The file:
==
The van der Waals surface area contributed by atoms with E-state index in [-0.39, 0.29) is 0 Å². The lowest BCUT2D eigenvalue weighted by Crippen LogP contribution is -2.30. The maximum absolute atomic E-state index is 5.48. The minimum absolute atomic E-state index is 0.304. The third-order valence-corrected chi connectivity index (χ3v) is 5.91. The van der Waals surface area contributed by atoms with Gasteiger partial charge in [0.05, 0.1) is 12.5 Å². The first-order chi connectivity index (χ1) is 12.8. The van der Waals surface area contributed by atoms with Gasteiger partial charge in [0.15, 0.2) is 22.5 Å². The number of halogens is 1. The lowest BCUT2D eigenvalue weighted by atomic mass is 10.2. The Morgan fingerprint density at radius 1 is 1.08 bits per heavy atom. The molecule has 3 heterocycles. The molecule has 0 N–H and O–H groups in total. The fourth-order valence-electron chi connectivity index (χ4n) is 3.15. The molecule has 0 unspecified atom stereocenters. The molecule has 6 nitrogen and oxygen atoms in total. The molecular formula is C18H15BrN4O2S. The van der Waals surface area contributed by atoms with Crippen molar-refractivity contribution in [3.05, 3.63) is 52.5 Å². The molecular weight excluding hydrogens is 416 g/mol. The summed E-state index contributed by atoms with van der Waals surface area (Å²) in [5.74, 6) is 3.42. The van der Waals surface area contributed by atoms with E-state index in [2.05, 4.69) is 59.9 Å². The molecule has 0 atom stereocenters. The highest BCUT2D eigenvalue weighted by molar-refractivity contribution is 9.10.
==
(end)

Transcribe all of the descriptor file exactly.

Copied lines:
The van der Waals surface area contributed by atoms with E-state index in [-0.39, 0.29) is 0 Å². The lowest BCUT2D eigenvalue weighted by Crippen LogP contribution is -2.30. The maximum absolute atomic E-state index is 5.48. The minimum absolute atomic E-state index is 0.304. The third-order valence-corrected chi connectivity index (χ3v) is 5.91. The van der Waals surface area contributed by atoms with Gasteiger partial charge in [0.05, 0.1) is 12.5 Å². The first-order chi connectivity index (χ1) is 12.8. The van der Waals surface area contributed by atoms with Gasteiger partial charge in [0.15, 0.2) is 22.5 Å². The number of halogens is 1. The lowest BCUT2D eigenvalue weighted by atomic mass is 10.2. The Morgan fingerprint density at radius 1 is 1.08 bits per heavy atom. The molecule has 3 heterocycles. The molecule has 0 N–H and O–H groups in total. The fourth-order valence-electron chi connectivity index (χ4n) is 3.15. The molecule has 0 unspecified atom stereocenters. The molecule has 6 nitrogen and oxygen atoms in total. The molecular formula is C18H15BrN4O2S. The van der Waals surface area contributed by atoms with Crippen molar-refractivity contribution in [3.05, 3.63) is 52.5 Å². The molecular weight excluding hydrogens is 416 g/mol. The summed E-state index contributed by atoms with van der Waals surface area (Å²) in [5.74, 6) is 3.42. The van der Waals surface area contributed by atoms with E-state index in [2.05, 4.69) is 59.9 Å². The molecule has 0 atom stereocenters. The highest BCUT2D eigenvalue weighted by molar-refractivity contribution is 9.10.